Beta This part of GOV.UK is being rebuilt – find out what this means

HMRC internal manual

Insurance Policyholder Taxation Manual

From
HM Revenue & Customs
Updated
, see all updates

Non-payment of premiums: other points

Premiums met by loan against the surrender value

For the purpose of the qualifying rules, premiums must actually be paid and a policy cannot pay its own premium. So if a company maintains a policy by nominally advancing a ‘loan’ against the eventual surrender value for the unpaid premiums, that amounts to non-payment of premiums and the arrangement cannot continue after 12 months from the due date of the first unpaid premium. At that point, the policy must lapse, be converted to paid-up or surrendered for cash as described in IPTM8065.

Policies certified with ‘automatic premium loans’

In the past, some policies were certified as qualifying with terms that would automatically treat unpaid premiums as paid by a loan advanced at a commercial rate of interest, which could be repaid out of the value of the policy. The premium spreading tests were treated as satisfied, so long as the loan lasted.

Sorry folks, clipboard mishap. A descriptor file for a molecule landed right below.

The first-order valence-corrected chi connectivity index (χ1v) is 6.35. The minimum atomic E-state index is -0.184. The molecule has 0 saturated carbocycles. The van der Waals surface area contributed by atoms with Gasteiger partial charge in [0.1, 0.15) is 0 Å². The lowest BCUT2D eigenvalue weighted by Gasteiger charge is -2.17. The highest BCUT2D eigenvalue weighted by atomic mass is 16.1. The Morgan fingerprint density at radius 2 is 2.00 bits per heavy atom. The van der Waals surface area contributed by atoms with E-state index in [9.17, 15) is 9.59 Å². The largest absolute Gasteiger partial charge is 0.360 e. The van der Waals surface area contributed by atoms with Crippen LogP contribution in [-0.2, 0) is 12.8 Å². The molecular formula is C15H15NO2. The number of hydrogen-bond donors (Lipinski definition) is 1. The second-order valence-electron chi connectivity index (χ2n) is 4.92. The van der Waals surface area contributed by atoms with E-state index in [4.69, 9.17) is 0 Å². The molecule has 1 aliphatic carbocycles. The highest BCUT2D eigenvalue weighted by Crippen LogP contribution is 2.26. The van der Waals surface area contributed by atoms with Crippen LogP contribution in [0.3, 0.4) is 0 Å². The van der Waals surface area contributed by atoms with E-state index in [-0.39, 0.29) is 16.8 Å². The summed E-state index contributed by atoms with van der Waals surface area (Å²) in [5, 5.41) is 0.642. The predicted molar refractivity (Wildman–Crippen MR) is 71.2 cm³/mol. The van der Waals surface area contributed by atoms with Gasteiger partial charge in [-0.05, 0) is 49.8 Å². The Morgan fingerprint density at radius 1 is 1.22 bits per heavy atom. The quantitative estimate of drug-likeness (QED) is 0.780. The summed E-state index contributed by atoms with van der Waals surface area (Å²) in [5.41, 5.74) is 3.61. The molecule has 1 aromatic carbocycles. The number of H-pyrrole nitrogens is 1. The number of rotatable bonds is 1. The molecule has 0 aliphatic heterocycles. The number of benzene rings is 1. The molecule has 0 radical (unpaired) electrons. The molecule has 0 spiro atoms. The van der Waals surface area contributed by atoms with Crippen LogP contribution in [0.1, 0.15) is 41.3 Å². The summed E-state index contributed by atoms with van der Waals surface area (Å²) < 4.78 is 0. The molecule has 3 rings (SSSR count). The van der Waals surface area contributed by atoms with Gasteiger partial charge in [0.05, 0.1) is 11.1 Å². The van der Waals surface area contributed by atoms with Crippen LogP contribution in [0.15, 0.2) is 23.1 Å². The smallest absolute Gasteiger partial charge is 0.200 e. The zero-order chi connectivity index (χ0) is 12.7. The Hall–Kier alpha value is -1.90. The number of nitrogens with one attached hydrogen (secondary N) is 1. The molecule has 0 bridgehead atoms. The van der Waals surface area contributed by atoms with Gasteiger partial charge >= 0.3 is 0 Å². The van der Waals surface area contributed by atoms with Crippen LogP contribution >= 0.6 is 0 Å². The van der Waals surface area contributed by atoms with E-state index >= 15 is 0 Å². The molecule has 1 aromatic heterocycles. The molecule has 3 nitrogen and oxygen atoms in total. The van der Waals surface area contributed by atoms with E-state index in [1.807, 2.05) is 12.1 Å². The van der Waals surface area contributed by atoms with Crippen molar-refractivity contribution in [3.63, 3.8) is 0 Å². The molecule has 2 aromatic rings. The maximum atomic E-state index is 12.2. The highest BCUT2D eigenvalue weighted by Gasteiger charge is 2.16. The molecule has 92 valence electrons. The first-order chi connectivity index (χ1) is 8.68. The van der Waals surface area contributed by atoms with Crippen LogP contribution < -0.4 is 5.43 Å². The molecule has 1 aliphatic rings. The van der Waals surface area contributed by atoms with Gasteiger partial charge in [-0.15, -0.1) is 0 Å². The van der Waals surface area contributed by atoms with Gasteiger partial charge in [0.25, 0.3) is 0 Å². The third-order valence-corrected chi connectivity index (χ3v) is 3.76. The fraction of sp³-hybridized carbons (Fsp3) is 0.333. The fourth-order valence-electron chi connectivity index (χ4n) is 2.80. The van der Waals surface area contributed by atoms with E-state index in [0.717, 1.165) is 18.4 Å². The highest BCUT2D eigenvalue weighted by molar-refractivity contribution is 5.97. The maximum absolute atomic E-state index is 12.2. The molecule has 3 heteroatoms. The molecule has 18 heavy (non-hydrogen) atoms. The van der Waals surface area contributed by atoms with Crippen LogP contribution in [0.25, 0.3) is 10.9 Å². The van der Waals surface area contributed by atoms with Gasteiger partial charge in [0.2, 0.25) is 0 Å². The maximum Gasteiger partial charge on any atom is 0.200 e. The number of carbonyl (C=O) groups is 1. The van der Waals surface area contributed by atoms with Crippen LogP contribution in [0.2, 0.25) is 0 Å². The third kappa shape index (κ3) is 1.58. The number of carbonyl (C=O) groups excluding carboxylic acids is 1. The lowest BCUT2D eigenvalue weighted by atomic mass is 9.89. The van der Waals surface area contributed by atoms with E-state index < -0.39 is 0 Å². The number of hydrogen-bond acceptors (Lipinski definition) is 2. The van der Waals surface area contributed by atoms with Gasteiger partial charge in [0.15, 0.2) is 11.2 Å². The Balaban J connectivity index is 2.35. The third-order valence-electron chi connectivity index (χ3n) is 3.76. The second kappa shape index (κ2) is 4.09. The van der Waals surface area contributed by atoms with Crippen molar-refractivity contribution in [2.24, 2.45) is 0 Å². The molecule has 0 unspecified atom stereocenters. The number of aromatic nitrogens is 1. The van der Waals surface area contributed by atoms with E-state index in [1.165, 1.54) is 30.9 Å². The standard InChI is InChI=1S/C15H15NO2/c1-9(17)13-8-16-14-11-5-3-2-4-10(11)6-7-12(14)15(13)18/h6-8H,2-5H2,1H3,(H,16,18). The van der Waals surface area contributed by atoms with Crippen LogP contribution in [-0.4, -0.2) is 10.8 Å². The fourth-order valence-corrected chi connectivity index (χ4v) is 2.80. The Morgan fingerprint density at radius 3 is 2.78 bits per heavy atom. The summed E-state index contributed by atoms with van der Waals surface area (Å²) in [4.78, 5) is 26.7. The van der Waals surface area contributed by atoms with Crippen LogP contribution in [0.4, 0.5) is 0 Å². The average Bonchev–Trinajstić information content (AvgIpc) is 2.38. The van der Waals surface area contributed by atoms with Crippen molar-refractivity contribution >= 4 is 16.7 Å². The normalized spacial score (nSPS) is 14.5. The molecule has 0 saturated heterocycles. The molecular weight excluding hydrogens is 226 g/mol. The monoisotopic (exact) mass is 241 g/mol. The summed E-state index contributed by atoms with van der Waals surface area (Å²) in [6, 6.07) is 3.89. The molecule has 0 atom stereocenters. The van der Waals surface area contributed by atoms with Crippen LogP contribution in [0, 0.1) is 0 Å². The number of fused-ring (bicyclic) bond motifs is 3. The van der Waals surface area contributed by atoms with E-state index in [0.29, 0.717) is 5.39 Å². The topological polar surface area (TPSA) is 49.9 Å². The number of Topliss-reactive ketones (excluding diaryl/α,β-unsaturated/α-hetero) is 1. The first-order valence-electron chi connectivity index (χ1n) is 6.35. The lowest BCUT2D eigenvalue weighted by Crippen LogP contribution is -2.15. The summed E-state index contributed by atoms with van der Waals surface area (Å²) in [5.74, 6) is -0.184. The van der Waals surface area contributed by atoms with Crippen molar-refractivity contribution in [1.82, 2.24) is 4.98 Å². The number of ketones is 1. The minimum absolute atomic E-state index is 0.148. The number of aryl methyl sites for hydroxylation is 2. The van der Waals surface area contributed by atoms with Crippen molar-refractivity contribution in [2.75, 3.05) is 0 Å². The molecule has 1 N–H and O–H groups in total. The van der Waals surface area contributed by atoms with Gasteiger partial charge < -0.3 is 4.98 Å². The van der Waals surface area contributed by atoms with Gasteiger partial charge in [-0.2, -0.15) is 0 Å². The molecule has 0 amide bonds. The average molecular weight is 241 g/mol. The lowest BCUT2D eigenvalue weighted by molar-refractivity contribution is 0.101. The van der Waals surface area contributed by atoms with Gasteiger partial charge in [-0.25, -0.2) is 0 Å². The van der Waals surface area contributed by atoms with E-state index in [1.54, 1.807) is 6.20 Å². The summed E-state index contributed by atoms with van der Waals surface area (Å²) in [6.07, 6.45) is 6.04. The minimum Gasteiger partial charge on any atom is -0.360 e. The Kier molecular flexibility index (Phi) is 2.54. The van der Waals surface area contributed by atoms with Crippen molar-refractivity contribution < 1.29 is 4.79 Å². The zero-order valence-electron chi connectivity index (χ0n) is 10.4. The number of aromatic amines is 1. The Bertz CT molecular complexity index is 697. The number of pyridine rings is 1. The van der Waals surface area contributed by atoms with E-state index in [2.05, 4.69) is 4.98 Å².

Although such policies would not now be qualifying their qualifying status will be kept if policies were certified on the practice then prevailing provided the arrangements were consistent with the terms of the policy.

Occasional missed premiums

An insurer may decide not to collect the odd missed premium, instead setting it off against maturity or surrender value. Arithmetically, this would not normally breach the premium spreading rules described in IPTM8055 and so should not affect the qualifying status of the policy. However, where there is an agreement between policyholder and insurer to treat a premium in this way that would be a significant variation of the policy, necessitating a retesting of the policy as described in IPTM8165 onwards.

Collecting missing premiums by extending the term of the policy

Another possible arrangement is to collect missing premiums by extending the term by the number of months for which no premiums were paid. The maximum period for which premiums could be missed is 12 months, otherwise the policy must lapse, be converted to paid-up or be surrendered under the terms of the policy, as described in IPTM8065.

Extension of term would be a significant variation requiring re-testing of the policy - see IPTM8165 onwards. This is unless the policy provided an option for an extension of the term within the qualifying policy rules, including the premium spreading rules, and had been certified as such. IPTM8175 covers policies with options.

Collecting missing premiums in this way after 21 March 2012 may also require the beneficiary under a policy to make a statement and consideration of the annual premium limit (see IPTM2070).

Further reference and feedback IPTM1013